Indeed, Pope Francis has signaled from the start of his papacy that he wants a more welcoming tone toward L.G.B.T. Catholics. When asked about gay priests in 2013, he responded famously, “Who am I to judge?” Two years later, in 2015, the pope met with a transgender Catholic and promised him that L.G.B.T. people were welcome in the church. Last year, the pope met privately with my colleague James Martin, S.J., a prominent advocate for L.G.B.T. Catholics. And earlier this month, the pope told a group of parents with children who are L.G.B.T., “God loves your children as they are” and “the church loves your children as they are because they are children of God.”
And as reported in “Francesco,” the pope has befriended Juan Carlos Cruz, a gay man who survived sexual abuse by a priest. Mr. Cruz recalls in the documentary that church leaders in Chile tried to blame him for the abuse, using his sexual orientation against him. When he told the pope this story, Mr. Cruz said, Francis responded by saying: “God made you gay. God loves you like you are and you have to love yourself.”
Some L.G.B.T. people have expressed sentiments that the pope’s words about civil unions are too little, too late. In the United States especially, that could be true; same-sex marriage has been legal since 2015. Some transgender Catholics point out that the pope regularly denounces “gender ideology.” Pope Francis regularly affirms the church’s teaching on marriage and sexuality, and many Catholics note that church teaching in this area has not changed, even as the pope’s tone has shifted.
Some L.G.B.T. people have expressed sentiments that the pope’s words about civil unions are too little, too late. In the United States especially, that could be true.
And some U.S. bishops and other church leaders are pushing back on the pope’s statement. But as the veteran Vatican analyst John Thavis put it to The New York Times, the pope understands that a welcoming pastoral tone is important.
“He recognizes the headline he created yesterday is more important than all the footnoting and cleaning up that comes afterward,” Mr. Thavis said. “His goal is to set a tone, not a policy, so I don’t think he’s worried about the fallout.”
But for L.G.B.T. Catholics in the United States who remember the dark days of the 1980s, in the crucible of the AIDS epidemic, when their friends and partners were shunned by families and church leaders, the pope’s words may strike a strong emotional chord. Many L.G.B.T. people, Catholics included, do not live their lives seeking acceptance from church leaders. But encouragement is welcome, and a shift in pastoral practice is certainly encouraging, even for Catholics too young to remember the height of the AIDS crisis.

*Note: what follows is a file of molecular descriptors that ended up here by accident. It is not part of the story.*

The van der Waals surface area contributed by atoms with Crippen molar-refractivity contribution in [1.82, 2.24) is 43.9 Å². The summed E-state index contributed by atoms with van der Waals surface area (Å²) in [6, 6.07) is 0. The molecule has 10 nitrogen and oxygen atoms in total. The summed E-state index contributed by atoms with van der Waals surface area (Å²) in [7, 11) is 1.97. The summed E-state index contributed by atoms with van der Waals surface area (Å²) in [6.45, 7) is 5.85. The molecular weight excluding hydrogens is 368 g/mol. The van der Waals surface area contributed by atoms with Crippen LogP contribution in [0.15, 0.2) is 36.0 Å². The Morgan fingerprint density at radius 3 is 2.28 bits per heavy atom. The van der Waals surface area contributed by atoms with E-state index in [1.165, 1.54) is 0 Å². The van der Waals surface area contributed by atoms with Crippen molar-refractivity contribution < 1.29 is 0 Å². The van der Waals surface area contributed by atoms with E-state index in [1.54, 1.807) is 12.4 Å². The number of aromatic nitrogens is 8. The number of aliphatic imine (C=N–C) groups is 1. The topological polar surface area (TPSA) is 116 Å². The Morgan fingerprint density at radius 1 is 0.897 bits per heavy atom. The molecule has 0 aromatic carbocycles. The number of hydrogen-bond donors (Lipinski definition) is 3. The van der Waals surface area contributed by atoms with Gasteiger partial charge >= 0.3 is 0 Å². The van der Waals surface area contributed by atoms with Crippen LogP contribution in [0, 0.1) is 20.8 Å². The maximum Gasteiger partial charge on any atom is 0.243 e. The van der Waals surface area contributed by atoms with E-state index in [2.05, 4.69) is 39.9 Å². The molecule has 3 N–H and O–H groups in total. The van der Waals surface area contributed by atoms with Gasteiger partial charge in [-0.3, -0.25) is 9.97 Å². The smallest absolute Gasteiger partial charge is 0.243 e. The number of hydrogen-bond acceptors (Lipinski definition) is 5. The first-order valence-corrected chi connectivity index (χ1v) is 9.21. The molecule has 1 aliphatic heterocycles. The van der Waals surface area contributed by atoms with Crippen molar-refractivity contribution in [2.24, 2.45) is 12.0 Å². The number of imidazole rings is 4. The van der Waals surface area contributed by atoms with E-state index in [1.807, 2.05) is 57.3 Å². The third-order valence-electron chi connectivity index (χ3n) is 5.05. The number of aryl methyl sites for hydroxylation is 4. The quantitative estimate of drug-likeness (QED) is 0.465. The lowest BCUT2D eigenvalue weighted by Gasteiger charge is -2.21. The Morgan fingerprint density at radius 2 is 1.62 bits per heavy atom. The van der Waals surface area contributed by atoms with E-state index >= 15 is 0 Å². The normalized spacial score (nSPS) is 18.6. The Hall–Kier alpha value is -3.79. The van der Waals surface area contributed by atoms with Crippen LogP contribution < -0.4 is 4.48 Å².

“[F]or the first time, I saw signs of a Church that is growing ever closer to its mission of being the embodiment of God’s all-encompassing love,” wrote Flora Tang, a graduate student at the University of Notre Dame, about the pope’s comments. “For that, I am grateful.”
To downplay the pope’s view on civil unions today is to ignore the not-too-distant past, when L.G.B.T. Catholics could not even dream of a papal pronouncement such as this.
But perhaps even more important, for L.G.B.T. Catholics living in places where homosexuality is taboo and even illegal, the pope’s words may indeed throw a lifeline.
A 22-year-old gay Catholic from Uganda, for example, wrote in an email to me that the pope’s comments “will help in decreasing a lot of stigma from churches and religious leaders that think L.G.B.T.Q persons are ungodly.”
There is a cliche that the church thinks in centuries. So it is important to keep in mind how much the tone around L.G.B.T. issues has changed in just decades. In 1986, the Vatican described homosexuality as an “objective disorder,” language that remains in the Catechism of the Catholic Church. In 2003, the Vatican published a document saying the church could never support civil unions. Two years later, the author of those statements was elected pope. In 2015, the U.S. Conference of Catholic Bishops called the U.S. Supreme Court’s decision to legalize same-sex marriage “a tragic error.” Against all that, to downplay the pope’s view on civil unions today is to ignore the not-too-distant past, when L.G.B.T. Catholics could not even dream of a papal pronouncement such as this.